Dynamic Import named exports in JavaScript

Dynamic Import named exports in JavaScript

Sasivarnan R Sasivarnan R · February 17, 2021 · 3 min read

JavaScript has come a long way since its introduction in 1995. The dynamics of the language have completely changed since the adaptation of the ECMAScript 2015 (ES6) standard, that got released in 2015.

As many legacy applications started moving to the Web, the web was no longer a place to just serve information. Lots of businesses around the world can run on a web browser. The advent of ChromeOS and Windows 10X operating systems are proving the same. As a result of such growth, the amount of JavaScript code that we ship to the client has also increased in an exploding way.

To solve this problem of shipping a big bundle of JavaScript, we can take advantage of dynamic import (i.e.- lazyload) feature that got introduced in ECMAScript 2020. It helps us remove that module from our main bundle by code splitting and download the JavaScript module on demand instead of downloading it at the time of page load.

Let’s say we have a module with different exports.

// lib/math.js

export const sum = (a, b) => a + b;

export const sub = (a, b) => a - b;

export const mul = (a, b) => a * b;

export const div = (a, b) => a / b;

export default Math;

We can import a JavaScript module dynamically using the import(<PATH>) syntax.

import("./lib/math.js").then((module) => {
  // The resulting module will have every export from the module
  const { default as Math, sum, sub, mul, div } = module;

But there is one problem here. But default, the entire module is exported including the default and named exports.

What if we want to import only one named export or only default export instead of the entire module dynamically? Let’s see a couple of ways on how to pick only the module(s) that we want.

Webpack Magic Comments

If your current project used Webpack 5, then there is a webpack magic comment called webpackExports that comes in handy for this situation. We can specify the list of exports to load as an array to this comment and Webpack will take care of bundling only those modules for loading it dynamically.

Note: Using older browsers? Check if your browser supports dynamic import syntax on the Can I use database.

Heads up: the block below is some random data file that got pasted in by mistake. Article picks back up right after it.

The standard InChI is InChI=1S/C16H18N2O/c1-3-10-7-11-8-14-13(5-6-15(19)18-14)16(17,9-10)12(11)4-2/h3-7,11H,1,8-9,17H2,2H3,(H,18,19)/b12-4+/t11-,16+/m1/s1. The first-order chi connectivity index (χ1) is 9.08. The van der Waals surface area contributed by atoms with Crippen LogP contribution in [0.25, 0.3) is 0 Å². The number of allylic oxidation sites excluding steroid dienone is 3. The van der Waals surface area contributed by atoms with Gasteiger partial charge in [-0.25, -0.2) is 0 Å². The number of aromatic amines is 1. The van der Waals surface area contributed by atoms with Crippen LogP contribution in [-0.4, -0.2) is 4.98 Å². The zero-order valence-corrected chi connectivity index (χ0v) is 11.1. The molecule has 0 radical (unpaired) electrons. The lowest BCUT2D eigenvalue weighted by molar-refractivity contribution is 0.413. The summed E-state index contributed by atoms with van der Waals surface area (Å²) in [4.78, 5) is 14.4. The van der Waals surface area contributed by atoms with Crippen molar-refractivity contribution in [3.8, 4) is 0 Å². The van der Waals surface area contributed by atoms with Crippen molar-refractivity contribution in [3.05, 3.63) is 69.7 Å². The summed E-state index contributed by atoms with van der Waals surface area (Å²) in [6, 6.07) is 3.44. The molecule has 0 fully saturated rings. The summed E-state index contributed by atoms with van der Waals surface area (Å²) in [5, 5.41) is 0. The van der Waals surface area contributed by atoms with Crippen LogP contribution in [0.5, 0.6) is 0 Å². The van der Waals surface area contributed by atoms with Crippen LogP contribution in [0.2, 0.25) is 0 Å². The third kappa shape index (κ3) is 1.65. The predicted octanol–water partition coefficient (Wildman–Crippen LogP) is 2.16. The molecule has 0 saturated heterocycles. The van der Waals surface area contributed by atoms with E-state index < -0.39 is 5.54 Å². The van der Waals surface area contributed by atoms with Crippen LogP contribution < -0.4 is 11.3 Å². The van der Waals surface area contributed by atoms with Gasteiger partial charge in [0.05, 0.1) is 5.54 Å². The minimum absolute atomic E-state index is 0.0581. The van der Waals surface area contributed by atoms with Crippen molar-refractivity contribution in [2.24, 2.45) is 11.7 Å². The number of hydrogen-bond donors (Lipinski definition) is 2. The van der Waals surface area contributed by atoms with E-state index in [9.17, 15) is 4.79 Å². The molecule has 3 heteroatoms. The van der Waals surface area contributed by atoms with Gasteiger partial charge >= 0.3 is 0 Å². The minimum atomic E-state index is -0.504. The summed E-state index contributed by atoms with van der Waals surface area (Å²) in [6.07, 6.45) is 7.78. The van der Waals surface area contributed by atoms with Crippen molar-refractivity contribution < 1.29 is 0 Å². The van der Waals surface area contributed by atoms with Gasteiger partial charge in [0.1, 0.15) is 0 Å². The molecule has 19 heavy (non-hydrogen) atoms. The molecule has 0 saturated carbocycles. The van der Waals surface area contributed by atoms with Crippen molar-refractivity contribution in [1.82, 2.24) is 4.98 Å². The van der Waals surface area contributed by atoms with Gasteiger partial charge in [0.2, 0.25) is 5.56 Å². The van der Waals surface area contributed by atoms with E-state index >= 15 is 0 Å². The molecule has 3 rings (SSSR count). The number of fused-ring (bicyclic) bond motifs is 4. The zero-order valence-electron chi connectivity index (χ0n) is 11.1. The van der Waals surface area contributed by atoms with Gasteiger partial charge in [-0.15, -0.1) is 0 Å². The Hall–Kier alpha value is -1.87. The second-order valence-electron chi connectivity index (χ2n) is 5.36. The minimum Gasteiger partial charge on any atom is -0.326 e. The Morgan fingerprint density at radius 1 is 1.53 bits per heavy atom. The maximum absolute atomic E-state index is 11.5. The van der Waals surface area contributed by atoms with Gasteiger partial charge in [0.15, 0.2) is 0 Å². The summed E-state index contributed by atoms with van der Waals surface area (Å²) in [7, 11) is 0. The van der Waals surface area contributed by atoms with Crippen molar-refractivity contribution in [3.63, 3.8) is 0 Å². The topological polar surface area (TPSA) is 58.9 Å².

Let’s see this in action.

// specify webpackExports comments within the import() function

import(/* webpackExports: ["default", "sum"] */ "./lib/math.js").then((module) => {
  // Do something with the module.
  const { default as Math, sum } = module;

In the above example, we specified a Webpack magic comment called webpackExports with the value ["default", "sum"] to it. While bundling in production mode, Webpack will read this info and pick only the specified exports.

Currently Gatsby has Webpack 5 support from version 3.0 and Create React App is working the Webpack 5 support.

Re-export as a different module

Don’t have Webpack 5 yet in your project. No worries. There is another hack to get around this.

We just have to create a local module that imports and exports only the exports that we need and dynamically import that module.

Let’s create a smaller version of the module by exporting only the required modules from our main module.

// ./lib/mini-math.js;

export { sum, default as default } from "./math";

Now let’s dynamically import the smaller module.

import("./lib/mini-math.js").then((module) => {
  const { default as Math, sum } = module;

Now, this bundle will have only the entities that we exported.

You can also use these methods to import an named export from node_modules folder.

Hope this post helped you to shave off some kilobytes from your JavaScript bundle.

If it helped, let me know in the comments section below and share this post with your circle.